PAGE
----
Greek workers have stepped up their resistance to cuts while politicians and bosses are demanding more.
A third general strike was set for Thursday of this week.
European Union leaders are arguing over whether the EU or the International Monetary Fund should police Greece’s cuts.
It is a debate over how best to impose the equivalent of the structural adjustment plans that were pressed on African, Asian and South American countries in the 1980s.
But while bosses debate their best line of attack, workers are fighting back.
A three-hour general strike paralysed Greece on Friday of last week.
“Things are really moving here, and workers’ confidence is rising,” said Panos Garganas, the editor of the Workers Solidarity newspaper.
“Big demonstrations took place in many places the evening before the general strike.
“Some unions extended the strike to cover the whole day on Friday.
“Workers held a large rally in front of parliament, and clashed with the police when they tear-gassed the crowd.
“Tax workers struck on Monday and Tuesday of this week. Workers who were sacked by Olympic Airways occupied parts of the ministry of finance last week and are still there.
“Garbage collectors have shut down the main collection point in Athens. Teachers are discussing a five-day strike.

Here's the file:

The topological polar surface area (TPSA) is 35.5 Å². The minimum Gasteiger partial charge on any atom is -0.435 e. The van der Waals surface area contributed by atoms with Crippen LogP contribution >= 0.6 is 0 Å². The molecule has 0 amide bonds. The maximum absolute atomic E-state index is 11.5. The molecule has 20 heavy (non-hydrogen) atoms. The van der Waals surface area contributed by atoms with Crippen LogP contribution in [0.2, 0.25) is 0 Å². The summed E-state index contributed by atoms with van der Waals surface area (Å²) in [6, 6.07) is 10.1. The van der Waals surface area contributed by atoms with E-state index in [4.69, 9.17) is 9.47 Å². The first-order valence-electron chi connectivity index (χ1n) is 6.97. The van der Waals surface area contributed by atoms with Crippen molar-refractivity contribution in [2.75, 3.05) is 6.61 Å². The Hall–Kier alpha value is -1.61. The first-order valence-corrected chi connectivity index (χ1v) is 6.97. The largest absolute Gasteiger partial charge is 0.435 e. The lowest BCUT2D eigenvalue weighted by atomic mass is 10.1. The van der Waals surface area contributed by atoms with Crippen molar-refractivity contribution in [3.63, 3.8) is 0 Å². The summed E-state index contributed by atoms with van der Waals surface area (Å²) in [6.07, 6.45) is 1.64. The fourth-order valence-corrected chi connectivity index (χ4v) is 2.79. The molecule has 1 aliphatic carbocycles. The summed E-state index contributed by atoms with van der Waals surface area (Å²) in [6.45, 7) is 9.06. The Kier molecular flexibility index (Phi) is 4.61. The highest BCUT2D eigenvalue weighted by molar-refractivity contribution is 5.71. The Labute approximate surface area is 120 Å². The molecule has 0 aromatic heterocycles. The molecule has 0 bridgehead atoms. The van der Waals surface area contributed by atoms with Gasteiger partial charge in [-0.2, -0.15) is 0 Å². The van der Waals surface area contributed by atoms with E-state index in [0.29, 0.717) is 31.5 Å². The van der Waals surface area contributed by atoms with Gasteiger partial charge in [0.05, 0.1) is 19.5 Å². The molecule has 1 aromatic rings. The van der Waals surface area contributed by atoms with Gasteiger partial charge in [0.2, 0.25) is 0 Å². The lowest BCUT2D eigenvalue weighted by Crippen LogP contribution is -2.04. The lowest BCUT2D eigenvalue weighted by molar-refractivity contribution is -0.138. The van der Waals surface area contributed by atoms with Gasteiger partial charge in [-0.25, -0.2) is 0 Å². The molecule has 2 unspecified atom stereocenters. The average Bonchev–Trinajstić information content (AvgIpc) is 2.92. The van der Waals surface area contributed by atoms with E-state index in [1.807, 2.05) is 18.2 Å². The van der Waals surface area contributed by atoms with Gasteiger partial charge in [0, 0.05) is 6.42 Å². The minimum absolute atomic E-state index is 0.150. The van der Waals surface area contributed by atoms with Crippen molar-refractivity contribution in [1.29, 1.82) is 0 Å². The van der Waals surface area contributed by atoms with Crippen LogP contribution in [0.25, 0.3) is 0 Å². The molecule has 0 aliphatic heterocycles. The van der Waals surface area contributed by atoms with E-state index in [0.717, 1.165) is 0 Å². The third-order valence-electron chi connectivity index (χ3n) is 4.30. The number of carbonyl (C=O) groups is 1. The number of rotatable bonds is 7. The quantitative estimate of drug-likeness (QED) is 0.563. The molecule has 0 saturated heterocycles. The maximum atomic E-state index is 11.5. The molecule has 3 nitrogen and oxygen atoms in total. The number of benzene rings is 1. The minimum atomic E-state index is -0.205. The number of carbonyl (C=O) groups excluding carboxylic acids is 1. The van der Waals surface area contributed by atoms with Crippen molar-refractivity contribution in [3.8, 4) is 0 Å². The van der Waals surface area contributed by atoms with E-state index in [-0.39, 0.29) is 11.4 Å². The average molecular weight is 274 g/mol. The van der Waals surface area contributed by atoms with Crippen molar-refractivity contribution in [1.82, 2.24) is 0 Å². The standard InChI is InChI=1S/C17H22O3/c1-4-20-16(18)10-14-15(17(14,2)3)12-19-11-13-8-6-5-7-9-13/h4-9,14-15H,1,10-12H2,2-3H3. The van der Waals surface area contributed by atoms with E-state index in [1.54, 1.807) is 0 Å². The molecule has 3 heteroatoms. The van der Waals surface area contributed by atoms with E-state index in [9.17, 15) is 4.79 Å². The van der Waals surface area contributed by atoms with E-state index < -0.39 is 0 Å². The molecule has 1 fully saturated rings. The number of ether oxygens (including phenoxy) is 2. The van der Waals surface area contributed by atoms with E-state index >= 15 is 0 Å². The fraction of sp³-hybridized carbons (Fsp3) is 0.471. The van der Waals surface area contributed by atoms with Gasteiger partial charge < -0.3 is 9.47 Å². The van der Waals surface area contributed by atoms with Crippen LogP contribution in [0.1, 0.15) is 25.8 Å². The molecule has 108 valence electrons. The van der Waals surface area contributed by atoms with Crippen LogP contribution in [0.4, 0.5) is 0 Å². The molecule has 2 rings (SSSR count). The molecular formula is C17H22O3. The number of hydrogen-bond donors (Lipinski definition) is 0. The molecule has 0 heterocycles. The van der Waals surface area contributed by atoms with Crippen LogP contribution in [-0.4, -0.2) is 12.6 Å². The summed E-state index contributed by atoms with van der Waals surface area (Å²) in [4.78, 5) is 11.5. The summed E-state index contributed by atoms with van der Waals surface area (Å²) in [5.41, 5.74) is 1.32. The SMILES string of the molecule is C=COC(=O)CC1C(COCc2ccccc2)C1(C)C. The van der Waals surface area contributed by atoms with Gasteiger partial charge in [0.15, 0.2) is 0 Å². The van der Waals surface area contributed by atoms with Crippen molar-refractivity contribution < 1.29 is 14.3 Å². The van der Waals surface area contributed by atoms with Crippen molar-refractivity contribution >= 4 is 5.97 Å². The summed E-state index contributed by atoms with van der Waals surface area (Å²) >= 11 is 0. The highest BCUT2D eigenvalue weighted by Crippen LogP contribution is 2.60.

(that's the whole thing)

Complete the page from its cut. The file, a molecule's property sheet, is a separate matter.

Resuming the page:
“Court clerks are striking for a few hours every day too. Workers in the national printshop refused to print the piece of legislation containing new cuts measures, and occupied their workplace until Monday.
“It is a standard requirement that each piece of legislation must be published in the official gazette before it becomes law.”
“Opinion polls have shown that over 70 percent of people reject cuts in public sector wages.
“The only proposal that gets positive approval is the token plan to increase taxes on luxury goods, such as yachts.”
All these strikes came after George Papandreou, the prime minister, announced more austerity measures.
These will cut public sector workers’ bonuses by 30 percent, increase VAT by 2 percent and freeze state-funded pensions.
The government believes this will claw back £4.3 billion.
Last week’s announcement followed plans for a wage freeze in the public sector, raising the retirement age and cutting 10 percent from allowances.
Papandreou has met German chancellor Angela Merkel, French president Nicolas Sarkozy and US president Barack Obama in the last few days.
He attempted to assure them that Greece was doing all it can to reduce its deficit, after implementing the attacks that they had been demanding.
The fight in Greece is crucial for all workers across Europe.
Vasilis Sylaidis is a union executive member for Intracom telecom workers.
He told Socialist Worker, “This is only the start.
“The government is taking everything away from workers in the private and public sector.
“This has implications for the whole European working class, especially those in countries in similar situations to Greece such as Britain, Spain and Portugal.
“Greece is an experiment that, if successful, will be tried in other countries.
“We need your solidarity as, like you, we don’t want to pay for the implications of a crisis we didn’t cause.”
Hear Greek worker speaking in Britain
The Right to Work campaign has organised a solidarity tour, with leading Greek union activist, Vasilis Sylaidis and activists from unions and campaigns in Britain.
It is holding the following public meetings:
London: Tue 23 March
Manchester: Wed 24 March
Glasgow: Thu 25 March
Dundee: Fri 26 March
For more information on the tour go to www.righttowork.org.uk